Put your PowerPoint-generated HTML on the web
When you save your presentation as Web Page from versions of PowerPoint later than 97, you're asked to choose a folder and filename to save to. It's generally best to avoid spaces, oddball punctuation or excessively long names when you choose a name.
Suppose you choose to save to a file called MyShow.htm in C:\MyDocuments.
PowerPoint creates a file in C:\MyDocuments called MyShow.htm
It also creates a folder in C:\MyDocuments called MyShow_files, and in that folder, it puts the additional image, html and other support files needed to display your presentation.
So now you have:
C:\MyDocuments\MyShow_files\*.* (support files)
You doubleclick MyShow.htm to preview the presentation, it looks great, now you want to put it up on your web site for the world to see.
Suppose you want the presentation in a folder on the web server that corresponds to http://www.mydomain.com/Shows/
- Upload MyShow.htm to the folder Shows
- Create a new folder in Shows called MyShow_files
- Upload all the files from the MyShow_files folder on your hard drive to the MyShow_files folder inside Shows on your web server
- Link or send visitors to http://www.mydomain.com/Shows/MyShow.htm
- Make absolutely certain that your FTP program is set to upload files as Binary, not ASCII. Some programs will offer to autodetect the file type and switch back and forth as needed. Fooey. ASCII uploads are guaranteed to corrupt binary files, but I've never had a Binary upload corrupt any file of any type. Set it to Binary and forget it, sez I.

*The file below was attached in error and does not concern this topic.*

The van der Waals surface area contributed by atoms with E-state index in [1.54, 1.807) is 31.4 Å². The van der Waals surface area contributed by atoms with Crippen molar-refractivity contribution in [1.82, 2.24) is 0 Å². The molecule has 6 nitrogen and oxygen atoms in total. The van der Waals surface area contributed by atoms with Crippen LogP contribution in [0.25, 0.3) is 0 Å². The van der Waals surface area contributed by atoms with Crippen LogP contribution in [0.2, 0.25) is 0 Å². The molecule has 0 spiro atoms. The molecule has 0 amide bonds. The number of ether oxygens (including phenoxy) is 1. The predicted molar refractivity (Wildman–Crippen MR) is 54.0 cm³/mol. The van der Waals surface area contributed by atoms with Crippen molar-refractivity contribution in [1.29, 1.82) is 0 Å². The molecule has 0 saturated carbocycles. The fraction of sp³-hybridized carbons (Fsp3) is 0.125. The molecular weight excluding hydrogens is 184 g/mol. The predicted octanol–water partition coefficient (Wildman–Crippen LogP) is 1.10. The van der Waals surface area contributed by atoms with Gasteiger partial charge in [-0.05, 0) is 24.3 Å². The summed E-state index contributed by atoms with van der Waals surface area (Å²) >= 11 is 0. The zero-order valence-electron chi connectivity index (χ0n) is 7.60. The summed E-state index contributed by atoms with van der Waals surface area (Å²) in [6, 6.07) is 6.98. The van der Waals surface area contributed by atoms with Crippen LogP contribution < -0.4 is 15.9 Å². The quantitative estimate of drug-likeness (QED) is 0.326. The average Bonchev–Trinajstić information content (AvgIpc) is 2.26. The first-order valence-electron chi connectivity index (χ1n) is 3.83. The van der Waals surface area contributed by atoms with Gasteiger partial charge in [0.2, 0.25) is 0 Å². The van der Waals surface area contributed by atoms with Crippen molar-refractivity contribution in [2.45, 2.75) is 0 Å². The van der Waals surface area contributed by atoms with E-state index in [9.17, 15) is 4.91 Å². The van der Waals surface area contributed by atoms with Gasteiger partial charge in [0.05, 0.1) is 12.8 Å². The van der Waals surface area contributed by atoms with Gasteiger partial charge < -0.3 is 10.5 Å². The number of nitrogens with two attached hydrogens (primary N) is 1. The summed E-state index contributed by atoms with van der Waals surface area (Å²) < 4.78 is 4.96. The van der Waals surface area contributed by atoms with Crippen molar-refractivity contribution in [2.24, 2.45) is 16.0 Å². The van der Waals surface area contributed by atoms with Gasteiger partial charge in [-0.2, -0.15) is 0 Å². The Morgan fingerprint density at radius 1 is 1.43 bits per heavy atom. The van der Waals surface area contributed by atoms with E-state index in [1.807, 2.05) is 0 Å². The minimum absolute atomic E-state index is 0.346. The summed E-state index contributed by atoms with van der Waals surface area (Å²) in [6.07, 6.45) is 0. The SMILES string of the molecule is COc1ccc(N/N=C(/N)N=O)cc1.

- File names. Watch it! To a unix/linux server ThisFile.htm, Thisfile.htm and thisfile.htm are all different files. If your operating system, your FTP program or your happy fingers accidentally change the capitalization of file or folder names, your links will break and/or graphics will disappear.
- Many FTP programs can upload whole folders full of files and even create the folder for you on the server. If yours can, by all means let it!
- When you post PowerPoint's own HTML to your site, anyone who can view your web site can also use PowerPoint's File, Open command and type in your presentation's URL to open your presentation directly into their copy of PowerPoint, just as though you'd posted the PPT or PPS file on your site. If you want to limit this ability, delete the files OLEDATA.MSO and PRES.XML from the folder full of supporting files that PPT created before upoading it to your site.
On the whole, we're not happy about the lack of control PPT allows us. So we wrote a much more flexible way of doing the job. It's an addin called PPT2HTML. Visit for more information and a free fully functional demo.